As the names imply, these houses are almost perfectly square. Although there are regional variations, a Foursquare home typically has these features:
Two stories, with an attic and a full basement
One-story porch across the front
Squat, pyramid-shaped roof
Single dormer at the center
The interior of an American Foursquare house echoes its box-like form. Typically, each floor contains four rooms–one neatly tucked into each corner. On the first floor you will find an entry foyer, living room, dining room, and kitchen. The second floor is an orderly arrangement of three bedrooms and, in one corner, a bathroom.
During Victorian times, the fashion was to build houses that were complex and often highly ornamented. Homes of the 1880s and 1890s often had irregular rooflines with several gables, asymmetrical arrangements of windows and doors, and complicated floor plans that required many hallways and stairways. By the turn of the century, however, homebuilders were seeking easier, more economical forms.
The classic Foursquare shape became an American standard in the early 1900s and dominated neighborhoods throughout the first decades of the 20th century. The square form made these houses especially practical for narrow city lots. Arranging the rooms in quadrants eliminated the need for long hallways and made efficient use of interior space. What’s more, simple, symmetrical Foursquare homes were less costly to build than more complicated Victorians. Mail-order companies often featured no-fuss Foursquares pre-cut "kit" homes. Sears Roebuck & Co. featured 15 Foursquare models, ranging from the unpretentious wood frame "Hamilton" to the Spanish Mission "Alhambra" with scalloped parapets.
As the men and women who served in the armed forces and military hospitals came home from World War II, America faced a housing shortage. At the same time, America had a surplus of steel because it was no longer needed for the war effort. In 1947, behind the vision of Carl Strandlund, and with the help of tax dollars, the Lustron Corporation was formed in Columbus, Ohio with the plan to use this steel to mass produce prefabricated homes that would be affordable for every American family.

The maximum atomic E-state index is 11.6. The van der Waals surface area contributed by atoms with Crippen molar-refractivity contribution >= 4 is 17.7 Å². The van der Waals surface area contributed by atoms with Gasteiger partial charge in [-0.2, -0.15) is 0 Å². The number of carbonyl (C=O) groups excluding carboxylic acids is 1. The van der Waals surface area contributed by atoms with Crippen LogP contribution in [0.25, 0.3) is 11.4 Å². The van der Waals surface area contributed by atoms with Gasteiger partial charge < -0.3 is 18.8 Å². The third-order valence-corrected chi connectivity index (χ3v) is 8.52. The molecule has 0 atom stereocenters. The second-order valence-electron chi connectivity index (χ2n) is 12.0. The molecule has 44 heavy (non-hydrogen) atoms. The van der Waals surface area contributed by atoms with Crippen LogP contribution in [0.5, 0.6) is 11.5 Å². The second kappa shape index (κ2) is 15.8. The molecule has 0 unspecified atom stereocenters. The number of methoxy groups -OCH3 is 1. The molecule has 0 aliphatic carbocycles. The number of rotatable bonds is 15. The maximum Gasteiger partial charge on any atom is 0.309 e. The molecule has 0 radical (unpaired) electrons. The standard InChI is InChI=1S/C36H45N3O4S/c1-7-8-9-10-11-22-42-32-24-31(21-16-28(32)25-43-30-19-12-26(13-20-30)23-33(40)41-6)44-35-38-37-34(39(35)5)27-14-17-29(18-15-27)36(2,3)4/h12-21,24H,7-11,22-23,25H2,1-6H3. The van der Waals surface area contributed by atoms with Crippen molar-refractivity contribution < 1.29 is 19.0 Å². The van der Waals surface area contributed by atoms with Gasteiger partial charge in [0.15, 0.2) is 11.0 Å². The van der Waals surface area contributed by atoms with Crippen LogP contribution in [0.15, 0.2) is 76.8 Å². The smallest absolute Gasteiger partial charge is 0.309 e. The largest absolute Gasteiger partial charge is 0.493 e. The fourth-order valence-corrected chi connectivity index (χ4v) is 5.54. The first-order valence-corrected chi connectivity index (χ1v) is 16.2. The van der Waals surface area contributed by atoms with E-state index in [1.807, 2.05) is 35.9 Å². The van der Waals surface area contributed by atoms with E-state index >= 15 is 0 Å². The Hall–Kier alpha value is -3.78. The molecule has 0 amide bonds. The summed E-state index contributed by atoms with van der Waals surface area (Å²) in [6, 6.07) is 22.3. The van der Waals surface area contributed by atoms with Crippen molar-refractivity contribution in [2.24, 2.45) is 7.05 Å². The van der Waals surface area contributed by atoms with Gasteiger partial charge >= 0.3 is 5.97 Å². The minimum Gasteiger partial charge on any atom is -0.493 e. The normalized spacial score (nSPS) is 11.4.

Between 1949 and 1950, 2,498 steel homes were produced. Then, a combination of changing market factors and political pressures put the Lustron Corporation out of business. Today, many of these homes remain as a unique time capsule into 1950’s America.
A Lustron home is built completely out of steel. The walls, ceiling, cabinets, and doors are all steel. The exterior walls and roof are made of ceramic-coated steel tiles. These are the same tiles used to build the first White Castle restaurants. Liberty Frozen Custard in Tangletown was converted from an old Mobile gas station that is also made of the steel tiles.
All the plumbing, heating and electrical were built into each home, which was then placed on a concrete slab. Other than a few mechanical updates, and maybe new windows, the homes continue to function mostly unchanged – even in Minnesota. Several Lustron homes remain in Minneapolis, including a handful in the Nokomis area.
As settlers in New England started to build cities and permanent homes in the late 1700’s, they called upon the influences of the English style they were accustom to and invented the original American starter home. They were economically designed and the steeply pitched simple roof lines and clapboard siding helped them hold up to the area’s notorious weather.
The homes made a comeback in the 1930’s when depression era economics made the affordable style more popular, but also satisfied the fashion of colonial revival. Common features are decorative shutters framing the windows and coved ceilings in the living room.
Then in the late 1940’s there was a booming demand for easy-to-build small homes for returning veterans and their young families. Entire communities and neighborhoods were built with nearly identical Cape Cod homes. Levittown, New York being the most famous example. You can find entire Cape Cod blocks in the Nokomis neighborhood.
The home allows for expansion, either off the back or up into the half story with a variety of dormers. Hundreds of once identical homes have since evolved to be as varied as the rest of the homes and the people of Minneapolis.